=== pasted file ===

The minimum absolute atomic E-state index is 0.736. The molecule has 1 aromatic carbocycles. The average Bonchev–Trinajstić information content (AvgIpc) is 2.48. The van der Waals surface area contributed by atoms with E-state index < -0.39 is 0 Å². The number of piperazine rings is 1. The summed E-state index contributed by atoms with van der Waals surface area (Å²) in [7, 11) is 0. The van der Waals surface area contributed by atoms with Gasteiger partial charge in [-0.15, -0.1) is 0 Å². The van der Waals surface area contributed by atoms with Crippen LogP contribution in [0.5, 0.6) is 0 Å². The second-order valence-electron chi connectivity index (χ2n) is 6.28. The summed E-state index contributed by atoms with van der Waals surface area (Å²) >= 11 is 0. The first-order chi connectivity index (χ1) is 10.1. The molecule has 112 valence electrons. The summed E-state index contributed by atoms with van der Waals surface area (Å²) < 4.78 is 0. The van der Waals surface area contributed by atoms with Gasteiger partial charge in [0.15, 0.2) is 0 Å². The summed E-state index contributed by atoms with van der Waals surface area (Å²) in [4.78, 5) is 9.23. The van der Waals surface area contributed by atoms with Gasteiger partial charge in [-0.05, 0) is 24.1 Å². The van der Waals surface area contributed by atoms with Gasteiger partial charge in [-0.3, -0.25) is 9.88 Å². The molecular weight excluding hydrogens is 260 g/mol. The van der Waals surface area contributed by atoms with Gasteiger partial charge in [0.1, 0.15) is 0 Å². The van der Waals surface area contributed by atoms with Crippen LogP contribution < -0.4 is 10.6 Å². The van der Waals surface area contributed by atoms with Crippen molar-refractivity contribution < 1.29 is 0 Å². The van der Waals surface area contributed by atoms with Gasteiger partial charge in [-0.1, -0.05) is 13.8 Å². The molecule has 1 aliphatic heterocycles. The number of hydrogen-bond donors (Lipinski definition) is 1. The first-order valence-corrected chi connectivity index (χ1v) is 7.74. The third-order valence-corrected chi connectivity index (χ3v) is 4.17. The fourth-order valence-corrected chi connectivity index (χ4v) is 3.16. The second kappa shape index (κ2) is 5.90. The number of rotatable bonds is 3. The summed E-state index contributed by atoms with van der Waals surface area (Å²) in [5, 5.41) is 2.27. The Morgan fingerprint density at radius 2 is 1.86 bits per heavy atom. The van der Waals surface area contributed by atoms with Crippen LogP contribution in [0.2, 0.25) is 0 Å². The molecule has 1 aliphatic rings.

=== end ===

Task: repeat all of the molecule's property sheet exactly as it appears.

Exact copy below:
The minimum absolute atomic E-state index is 0.736. The molecule has 1 aromatic carbocycles. The average Bonchev–Trinajstić information content (AvgIpc) is 2.48. The van der Waals surface area contributed by atoms with E-state index < -0.39 is 0 Å². The number of piperazine rings is 1. The summed E-state index contributed by atoms with van der Waals surface area (Å²) in [7, 11) is 0. The van der Waals surface area contributed by atoms with Gasteiger partial charge in [-0.15, -0.1) is 0 Å². The van der Waals surface area contributed by atoms with Crippen LogP contribution in [0.5, 0.6) is 0 Å². The second-order valence-electron chi connectivity index (χ2n) is 6.28. The summed E-state index contributed by atoms with van der Waals surface area (Å²) >= 11 is 0. The first-order chi connectivity index (χ1) is 10.1. The molecule has 112 valence electrons. The summed E-state index contributed by atoms with van der Waals surface area (Å²) < 4.78 is 0. The van der Waals surface area contributed by atoms with Gasteiger partial charge in [0.15, 0.2) is 0 Å². The summed E-state index contributed by atoms with van der Waals surface area (Å²) in [4.78, 5) is 9.23. The van der Waals surface area contributed by atoms with Gasteiger partial charge in [-0.05, 0) is 24.1 Å². The van der Waals surface area contributed by atoms with Gasteiger partial charge in [-0.3, -0.25) is 9.88 Å². The molecular weight excluding hydrogens is 260 g/mol. The van der Waals surface area contributed by atoms with Gasteiger partial charge in [0.1, 0.15) is 0 Å². The van der Waals surface area contributed by atoms with Crippen LogP contribution < -0.4 is 10.6 Å². The van der Waals surface area contributed by atoms with Crippen molar-refractivity contribution < 1.29 is 0 Å². The van der Waals surface area contributed by atoms with Gasteiger partial charge in [-0.1, -0.05) is 13.8 Å². The molecule has 1 aliphatic heterocycles. The number of hydrogen-bond donors (Lipinski definition) is 1. The first-order valence-corrected chi connectivity index (χ1v) is 7.74. The third-order valence-corrected chi connectivity index (χ3v) is 4.17. The fourth-order valence-corrected chi connectivity index (χ4v) is 3.16. The second kappa shape index (κ2) is 5.90. The number of rotatable bonds is 3. The summed E-state index contributed by atoms with van der Waals surface area (Å²) in [5, 5.41) is 2.27. The Morgan fingerprint density at radius 2 is 1.86 bits per heavy atom. The van der Waals surface area contributed by atoms with Crippen LogP contribution in [0.2, 0.25) is 0 Å². The molecule has 1 aliphatic rings.